James Kilgore, the embattled Urbana campus lecturer with a criminal past, urged the U. of I. Board of Trustees to not include criminal background checks as part of its specialized faculty hiring policy.
Kilgore, who made his statement in the public comment portion at the May 14 board meeting in Springfield, and his supporters, contend his contract at the Center for African Studies was not renewed after news stories spoke of his involvement with a group of radicals in the 1970s and a subsequent prison term for the criminal acts he and the group committed, including an armed robbery of a California bank during which a customer was fatally shot.
The university is considering adopting a pre-employment criminal background screening policy, and the Office of the Provost on the Urbana campus has convened a committee to discuss Kilgore's case and to develop a specialized faculty grievance policy.
"As a young man I committed acts of which I stand ashamed, acts which were not only illegal, but utterly destructive to innocent members of the community and damaging to my family, loved ones and all those who campaigned for social justice and peace," he said.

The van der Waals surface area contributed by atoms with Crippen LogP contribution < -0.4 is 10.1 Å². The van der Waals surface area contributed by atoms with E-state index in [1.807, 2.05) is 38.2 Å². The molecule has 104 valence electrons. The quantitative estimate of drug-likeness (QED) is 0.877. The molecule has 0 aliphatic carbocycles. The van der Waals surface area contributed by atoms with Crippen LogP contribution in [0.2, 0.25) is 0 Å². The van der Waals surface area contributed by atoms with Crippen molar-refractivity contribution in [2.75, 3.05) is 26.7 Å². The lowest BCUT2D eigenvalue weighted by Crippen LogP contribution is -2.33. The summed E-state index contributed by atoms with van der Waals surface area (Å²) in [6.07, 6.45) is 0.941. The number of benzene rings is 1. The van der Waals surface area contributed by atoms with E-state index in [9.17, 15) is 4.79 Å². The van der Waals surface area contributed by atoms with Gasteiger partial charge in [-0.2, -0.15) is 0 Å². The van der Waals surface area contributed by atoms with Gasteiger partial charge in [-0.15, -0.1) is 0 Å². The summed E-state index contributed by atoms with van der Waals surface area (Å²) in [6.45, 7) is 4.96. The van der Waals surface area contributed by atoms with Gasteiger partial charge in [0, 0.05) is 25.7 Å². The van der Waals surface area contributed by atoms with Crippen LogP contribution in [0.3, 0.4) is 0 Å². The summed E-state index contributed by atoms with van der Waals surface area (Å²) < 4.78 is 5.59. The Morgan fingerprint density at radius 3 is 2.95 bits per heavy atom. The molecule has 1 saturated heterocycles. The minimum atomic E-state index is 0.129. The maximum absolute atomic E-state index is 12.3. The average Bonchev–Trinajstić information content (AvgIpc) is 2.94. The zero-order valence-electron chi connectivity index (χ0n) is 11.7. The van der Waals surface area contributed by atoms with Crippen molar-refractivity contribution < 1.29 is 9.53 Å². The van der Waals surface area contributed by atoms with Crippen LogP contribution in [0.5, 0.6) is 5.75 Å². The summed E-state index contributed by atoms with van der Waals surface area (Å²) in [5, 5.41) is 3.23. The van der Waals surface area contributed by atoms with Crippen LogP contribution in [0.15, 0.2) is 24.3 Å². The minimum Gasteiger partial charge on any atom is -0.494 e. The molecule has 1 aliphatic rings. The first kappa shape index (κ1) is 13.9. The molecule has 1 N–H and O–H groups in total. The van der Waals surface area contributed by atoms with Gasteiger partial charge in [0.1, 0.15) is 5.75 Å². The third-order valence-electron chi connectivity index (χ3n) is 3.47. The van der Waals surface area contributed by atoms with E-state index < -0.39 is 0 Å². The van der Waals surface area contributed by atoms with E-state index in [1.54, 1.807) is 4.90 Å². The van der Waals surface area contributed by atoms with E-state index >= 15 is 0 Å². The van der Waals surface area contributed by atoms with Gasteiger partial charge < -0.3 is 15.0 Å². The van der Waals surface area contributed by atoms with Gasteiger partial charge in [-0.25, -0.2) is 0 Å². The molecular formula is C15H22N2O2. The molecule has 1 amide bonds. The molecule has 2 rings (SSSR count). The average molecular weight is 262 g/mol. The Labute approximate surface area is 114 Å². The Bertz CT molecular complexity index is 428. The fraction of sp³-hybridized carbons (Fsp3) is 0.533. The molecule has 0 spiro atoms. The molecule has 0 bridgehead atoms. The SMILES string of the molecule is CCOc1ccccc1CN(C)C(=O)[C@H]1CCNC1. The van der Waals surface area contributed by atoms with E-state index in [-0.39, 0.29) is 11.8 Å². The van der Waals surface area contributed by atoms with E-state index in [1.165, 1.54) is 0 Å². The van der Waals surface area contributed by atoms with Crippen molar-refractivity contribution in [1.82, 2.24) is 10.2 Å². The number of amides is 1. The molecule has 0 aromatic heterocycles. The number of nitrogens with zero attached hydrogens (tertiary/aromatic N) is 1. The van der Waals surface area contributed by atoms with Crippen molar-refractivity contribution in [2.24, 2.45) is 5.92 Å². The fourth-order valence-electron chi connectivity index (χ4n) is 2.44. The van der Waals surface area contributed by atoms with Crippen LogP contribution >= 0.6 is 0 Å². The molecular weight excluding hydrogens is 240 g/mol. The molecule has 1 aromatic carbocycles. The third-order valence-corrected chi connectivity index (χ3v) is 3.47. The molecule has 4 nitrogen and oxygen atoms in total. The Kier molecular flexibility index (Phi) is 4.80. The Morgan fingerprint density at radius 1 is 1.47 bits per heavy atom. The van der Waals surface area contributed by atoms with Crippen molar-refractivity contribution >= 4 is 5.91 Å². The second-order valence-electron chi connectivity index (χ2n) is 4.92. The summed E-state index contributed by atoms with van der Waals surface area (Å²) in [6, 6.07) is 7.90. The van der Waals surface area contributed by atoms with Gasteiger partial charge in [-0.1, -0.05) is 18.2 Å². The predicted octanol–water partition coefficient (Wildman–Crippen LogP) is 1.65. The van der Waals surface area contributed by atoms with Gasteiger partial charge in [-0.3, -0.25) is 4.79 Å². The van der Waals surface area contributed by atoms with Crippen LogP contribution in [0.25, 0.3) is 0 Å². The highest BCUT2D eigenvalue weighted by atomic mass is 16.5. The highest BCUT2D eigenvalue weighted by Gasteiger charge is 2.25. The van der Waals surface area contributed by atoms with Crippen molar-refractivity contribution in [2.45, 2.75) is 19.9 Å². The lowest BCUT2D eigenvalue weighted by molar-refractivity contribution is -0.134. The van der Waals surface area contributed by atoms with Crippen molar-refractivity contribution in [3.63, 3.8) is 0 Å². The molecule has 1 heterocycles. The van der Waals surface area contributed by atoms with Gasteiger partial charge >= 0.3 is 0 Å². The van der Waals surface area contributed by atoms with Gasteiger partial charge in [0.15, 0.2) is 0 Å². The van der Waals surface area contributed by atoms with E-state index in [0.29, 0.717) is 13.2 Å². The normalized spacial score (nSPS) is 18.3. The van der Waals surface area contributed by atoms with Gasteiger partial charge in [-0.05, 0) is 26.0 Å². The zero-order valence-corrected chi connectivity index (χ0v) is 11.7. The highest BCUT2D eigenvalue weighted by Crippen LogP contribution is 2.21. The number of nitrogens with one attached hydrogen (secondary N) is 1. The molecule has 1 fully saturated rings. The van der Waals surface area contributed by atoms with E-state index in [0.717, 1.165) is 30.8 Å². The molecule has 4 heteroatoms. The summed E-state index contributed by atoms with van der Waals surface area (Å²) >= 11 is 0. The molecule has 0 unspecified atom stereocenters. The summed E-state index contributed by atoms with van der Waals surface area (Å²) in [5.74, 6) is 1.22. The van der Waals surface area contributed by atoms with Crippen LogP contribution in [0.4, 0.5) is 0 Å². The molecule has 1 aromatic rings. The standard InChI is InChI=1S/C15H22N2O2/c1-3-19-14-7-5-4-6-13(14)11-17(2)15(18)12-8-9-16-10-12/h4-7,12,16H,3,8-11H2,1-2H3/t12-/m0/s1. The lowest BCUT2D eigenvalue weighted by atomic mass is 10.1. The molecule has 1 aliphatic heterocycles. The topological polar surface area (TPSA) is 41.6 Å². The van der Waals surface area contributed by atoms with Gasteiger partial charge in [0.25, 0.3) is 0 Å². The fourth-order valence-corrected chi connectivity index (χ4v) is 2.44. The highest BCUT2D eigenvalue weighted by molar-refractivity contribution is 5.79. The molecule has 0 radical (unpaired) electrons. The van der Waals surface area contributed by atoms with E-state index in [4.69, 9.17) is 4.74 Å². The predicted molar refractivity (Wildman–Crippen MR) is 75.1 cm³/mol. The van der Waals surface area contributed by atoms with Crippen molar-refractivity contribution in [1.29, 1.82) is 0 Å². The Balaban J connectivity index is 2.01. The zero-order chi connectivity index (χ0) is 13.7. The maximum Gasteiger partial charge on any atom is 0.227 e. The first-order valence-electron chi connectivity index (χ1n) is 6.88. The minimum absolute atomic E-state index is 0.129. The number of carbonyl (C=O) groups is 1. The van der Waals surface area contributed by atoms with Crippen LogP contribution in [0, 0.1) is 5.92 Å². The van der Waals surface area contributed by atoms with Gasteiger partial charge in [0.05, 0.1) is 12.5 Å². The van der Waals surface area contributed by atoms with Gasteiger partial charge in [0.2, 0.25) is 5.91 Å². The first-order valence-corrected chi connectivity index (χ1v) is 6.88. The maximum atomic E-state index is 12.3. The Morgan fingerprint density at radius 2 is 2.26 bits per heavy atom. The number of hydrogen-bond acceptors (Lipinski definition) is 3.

He said denying employment to educators with criminal backgrounds is a missed educational opportunity.
"For more than three decades I have attempted to move beyond those acts, to chart a different road, working through nonviolent means as an educator in the cause of social justice," he said. "Who better to tell someone how to avoid a destructive path than someone who has walked that path?"
Some supporters say Kilgore's case represents a threat to academic freedom, and earlier in the month the Urbana Academic Senate passed a resolution supporting "the principles of academic freedom and fair employment," though it did not mention Kilgore by name.
Trustee Patrick J. Fitzgerald disputed that academic freedom was at the heart of the matter.
He said the board's concern was focused on an employee's conduct, not speech.
"It does the university and board a disservice by phrasing it that way," he said.
Fitzgerald said the board background check policy would reflect its concern over past conduct, but would keep in mind the value of rehabilitation as not to entirely exclude those with a criminal conviction in their past.